Some of the cartoons showcase Superman's timing in stopping whatever threat is in play as oddly lax, usually waiting until either Lois gets involved or until Clark is directly affected. Case in point, the titular villains in "The Bulleteers" manage to destroy Police Headquarters and demolish the City Power Plant, causing a citywide blackout, before Clark ever gets involved. This can be a little jarring for people who see Superman as a proactive force for good.
Awesome Art: The background settings and objects, especially during the Fleischer era, are so realistic and well-drawn that you'd expect this to be something from Disney, but bear in mind this is from the same people that brought us the Popeye and Betty Boop cartoons.
Broken Base: There is division over the Famous Studios cartoons of the series. While some find them to be just as visually impressive as the Fleischer-directed shorts, others disliked the relative cheapness of the cartoons and forced science fiction undertones within the plots.
Counterpart Comparison: While none of Superman's usual Rogues Gallery shows up in any of the shorts (a great number of them didn't exist back when these were made), the Mad Scientist from the first episode greatly resembles the original Ultra Humanite only with no paralysis. Likewise, the scientist in "The Magnetic Telescope" bears more than a passing resemblance to Lex Luthor, though his visual design is closer to that of Doctor Sivana. Also, while visually different, the villain of "The Mechanical Monsters" operates a lot like the Toyman.
Ear Worm: Superman's theme song/leitmotif, especially if you try to sing Superman's name along to it.
"The Electric Earthquake" has a Native American villain who is a well spokenWell-Intentioned ExtremistMad Scientist type who dressed in either a contemporary urban suit and tie or in laboratory gear, with only somewhat longer hair to mark his ethnic identity. For a 1940s American cartoon, that is a remarkably sophisticated subversion of a common racial stereotype of the time.
Sadly, not so in "Jungle Drums" or "Japoteurs" where the villains get some fairly harsh stereotyping. The latter is at least somewhat understandable (Pearl Harbor and America's World War II entry happened during the run of the series, and "Japoteurs" is a typical propaganda piece of the day) but still very unfortunate and sad to see in hindsight.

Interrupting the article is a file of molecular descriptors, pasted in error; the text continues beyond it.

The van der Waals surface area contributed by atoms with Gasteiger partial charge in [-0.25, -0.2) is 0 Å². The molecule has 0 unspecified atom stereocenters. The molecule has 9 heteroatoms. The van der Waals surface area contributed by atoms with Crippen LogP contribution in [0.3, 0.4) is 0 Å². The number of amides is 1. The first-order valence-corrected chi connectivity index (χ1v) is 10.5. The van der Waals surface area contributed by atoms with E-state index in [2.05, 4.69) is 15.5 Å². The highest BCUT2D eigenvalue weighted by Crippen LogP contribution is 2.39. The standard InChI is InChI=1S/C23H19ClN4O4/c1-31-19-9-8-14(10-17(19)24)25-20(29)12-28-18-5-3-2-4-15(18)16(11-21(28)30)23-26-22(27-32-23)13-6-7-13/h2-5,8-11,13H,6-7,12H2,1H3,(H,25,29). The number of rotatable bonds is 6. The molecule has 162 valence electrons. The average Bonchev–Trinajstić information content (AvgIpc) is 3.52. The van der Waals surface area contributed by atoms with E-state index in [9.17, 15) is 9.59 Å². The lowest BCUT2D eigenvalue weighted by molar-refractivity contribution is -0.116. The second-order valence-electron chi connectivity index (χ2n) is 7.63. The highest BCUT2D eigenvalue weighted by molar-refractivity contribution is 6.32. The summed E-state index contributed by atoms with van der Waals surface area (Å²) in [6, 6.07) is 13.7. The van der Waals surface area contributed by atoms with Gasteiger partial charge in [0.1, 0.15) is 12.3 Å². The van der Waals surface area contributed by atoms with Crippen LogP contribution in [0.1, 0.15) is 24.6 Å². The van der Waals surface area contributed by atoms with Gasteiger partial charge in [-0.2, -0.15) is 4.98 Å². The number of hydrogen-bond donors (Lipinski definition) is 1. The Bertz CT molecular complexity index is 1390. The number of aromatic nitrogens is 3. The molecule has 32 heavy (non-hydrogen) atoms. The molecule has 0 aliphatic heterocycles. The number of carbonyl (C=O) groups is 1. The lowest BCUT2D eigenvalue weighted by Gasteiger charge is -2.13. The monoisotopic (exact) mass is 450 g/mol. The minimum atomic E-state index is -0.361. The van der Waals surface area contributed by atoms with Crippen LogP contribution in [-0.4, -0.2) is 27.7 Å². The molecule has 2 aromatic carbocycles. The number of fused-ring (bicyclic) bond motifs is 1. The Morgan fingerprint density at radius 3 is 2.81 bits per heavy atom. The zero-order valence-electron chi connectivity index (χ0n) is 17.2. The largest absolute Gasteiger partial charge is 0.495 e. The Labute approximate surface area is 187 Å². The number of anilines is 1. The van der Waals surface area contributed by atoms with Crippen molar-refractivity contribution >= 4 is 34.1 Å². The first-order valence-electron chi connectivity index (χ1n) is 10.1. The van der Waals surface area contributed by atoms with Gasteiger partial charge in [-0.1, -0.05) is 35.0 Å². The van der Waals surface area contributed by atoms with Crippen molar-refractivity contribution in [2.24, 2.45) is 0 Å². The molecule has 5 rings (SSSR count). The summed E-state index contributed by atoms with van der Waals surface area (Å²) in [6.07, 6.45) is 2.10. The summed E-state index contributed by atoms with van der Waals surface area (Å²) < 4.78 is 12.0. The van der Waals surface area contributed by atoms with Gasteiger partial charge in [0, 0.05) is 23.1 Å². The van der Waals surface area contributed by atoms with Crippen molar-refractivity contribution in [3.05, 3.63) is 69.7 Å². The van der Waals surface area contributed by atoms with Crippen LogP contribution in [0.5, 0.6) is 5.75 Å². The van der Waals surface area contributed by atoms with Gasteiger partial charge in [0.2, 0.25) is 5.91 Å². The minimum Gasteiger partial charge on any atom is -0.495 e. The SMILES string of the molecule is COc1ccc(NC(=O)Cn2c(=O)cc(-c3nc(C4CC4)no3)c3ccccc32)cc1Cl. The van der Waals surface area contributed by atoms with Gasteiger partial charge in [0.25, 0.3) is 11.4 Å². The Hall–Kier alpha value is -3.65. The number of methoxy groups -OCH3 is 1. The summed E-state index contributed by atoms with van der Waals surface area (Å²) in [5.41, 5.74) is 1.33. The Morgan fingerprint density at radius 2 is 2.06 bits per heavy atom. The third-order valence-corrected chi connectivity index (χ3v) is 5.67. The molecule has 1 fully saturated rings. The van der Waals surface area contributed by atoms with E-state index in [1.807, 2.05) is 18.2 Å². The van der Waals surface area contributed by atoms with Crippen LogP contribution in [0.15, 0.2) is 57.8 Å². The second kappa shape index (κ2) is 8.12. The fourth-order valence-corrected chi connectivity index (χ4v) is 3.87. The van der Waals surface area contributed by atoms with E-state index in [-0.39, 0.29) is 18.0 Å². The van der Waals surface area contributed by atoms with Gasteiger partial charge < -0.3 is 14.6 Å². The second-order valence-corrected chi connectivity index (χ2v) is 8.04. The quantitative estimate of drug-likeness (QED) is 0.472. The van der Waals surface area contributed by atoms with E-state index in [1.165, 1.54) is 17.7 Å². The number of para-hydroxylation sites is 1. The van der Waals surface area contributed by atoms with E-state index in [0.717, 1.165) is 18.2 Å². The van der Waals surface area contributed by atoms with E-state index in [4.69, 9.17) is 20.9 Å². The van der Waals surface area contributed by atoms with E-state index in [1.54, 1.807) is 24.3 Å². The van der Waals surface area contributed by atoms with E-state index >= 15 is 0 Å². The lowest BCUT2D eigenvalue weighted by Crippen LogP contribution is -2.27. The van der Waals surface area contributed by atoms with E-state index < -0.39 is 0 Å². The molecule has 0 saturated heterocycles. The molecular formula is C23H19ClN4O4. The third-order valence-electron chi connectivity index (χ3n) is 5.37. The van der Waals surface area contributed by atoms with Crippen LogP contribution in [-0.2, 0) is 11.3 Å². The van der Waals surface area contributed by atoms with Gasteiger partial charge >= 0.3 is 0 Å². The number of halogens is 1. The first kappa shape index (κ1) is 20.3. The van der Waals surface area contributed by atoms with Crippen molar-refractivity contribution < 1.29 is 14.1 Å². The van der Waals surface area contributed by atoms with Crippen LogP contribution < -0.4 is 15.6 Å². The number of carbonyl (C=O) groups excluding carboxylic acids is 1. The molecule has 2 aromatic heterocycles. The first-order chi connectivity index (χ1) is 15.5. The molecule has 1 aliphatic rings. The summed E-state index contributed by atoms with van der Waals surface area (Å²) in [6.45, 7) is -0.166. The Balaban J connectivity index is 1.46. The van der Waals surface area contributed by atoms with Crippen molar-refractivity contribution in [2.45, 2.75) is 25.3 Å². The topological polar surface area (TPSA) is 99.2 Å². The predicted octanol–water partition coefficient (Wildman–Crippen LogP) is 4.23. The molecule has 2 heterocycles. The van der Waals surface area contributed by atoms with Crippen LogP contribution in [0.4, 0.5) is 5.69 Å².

Heartwarming Moments: The final short ends with Superman flying past the American flag and giving a salute.
Memetic Mutation: The opening narration, especially "Faster than a speeding bullet", and also "Up in the sky! It's a bird! It's a plane!" The fact that the cartoons were repeated all over the world as pre-film features for years after they were first made ensured that they became catchphrases for multiple generations.
In "The Underground World" Lois and the resident scientist are captured by Bird People and brought to their throne room/altar. They see a near perfect golden replica of the scientist's father who went missing in the caves where bird people live years ago. Then they get tied to a stone, the floor under them splits open revealing a pool of boiling gold liquid and they realize it's not a replica...
Older Than They Think: DC once stated in print that the earliest occurrence of the classic "Phone Booth Costume Change" happened in 1948. In the comics, perhaps — but the Fleishers were there first by seven years in "The Mechanical Monsters" (1941).
"Terror on the Midway" features Superman doing battle with a Killer Gorilla called Gigantic seventeen years before the debut of Titano.
Values Dissonance: In a surprising lack of this for a WW2-era propaganda cartoon, the Native American villain from Electric Earthquake is even played without stereotype; but the African tribe from Jungle Drums... has about the level of racial stereotype you can imagine from this kind of media. As does Japoteurs, which features some outright racist, stereotypical Japanese villains.
Even Electric Earthquake, while certainly Fair for Its Day, is still based on a strawman of Native American rights activists, probably based on (completely unfounded) white anxieties around the Indian Reorganization Act.
Visual Effects of Awesome: The rotoscoping looks amazing, and the animation still holds up well to this day. The special effects work is also particularly notable, such as the battle and subsequent meltdown of the giant laser cannon from "The Mad Scientist".
They Wasted a Perfectly Good Character: Or rather, DC has wasted a perfectly good character. The Arctic Giant can never be called a Notzilla, because it predatesGodzilla. As such, Superman can fight this potentially recurring giant dinosaur time and again, without fear of being sued by Toho, because it circumvents dreaded International Copyright Laws. Yet... it hasn't reappeared since its debut in the 40s.
What Do You Mean, It's for Kids?: "Jungle Drums," which is loaded with Nightmare Fuel, introducing images such as barbaric natives attempting to burn Lois alive. (Amusingly, this cartoon made its way onto a "Parent Approved" home video VHS tape of Public Domain cartoons.) The poisoned needle and giant Egyptian tomb guardians in "The Mummy Strikes" are also unpleasant bedtime contemplation for nervous children.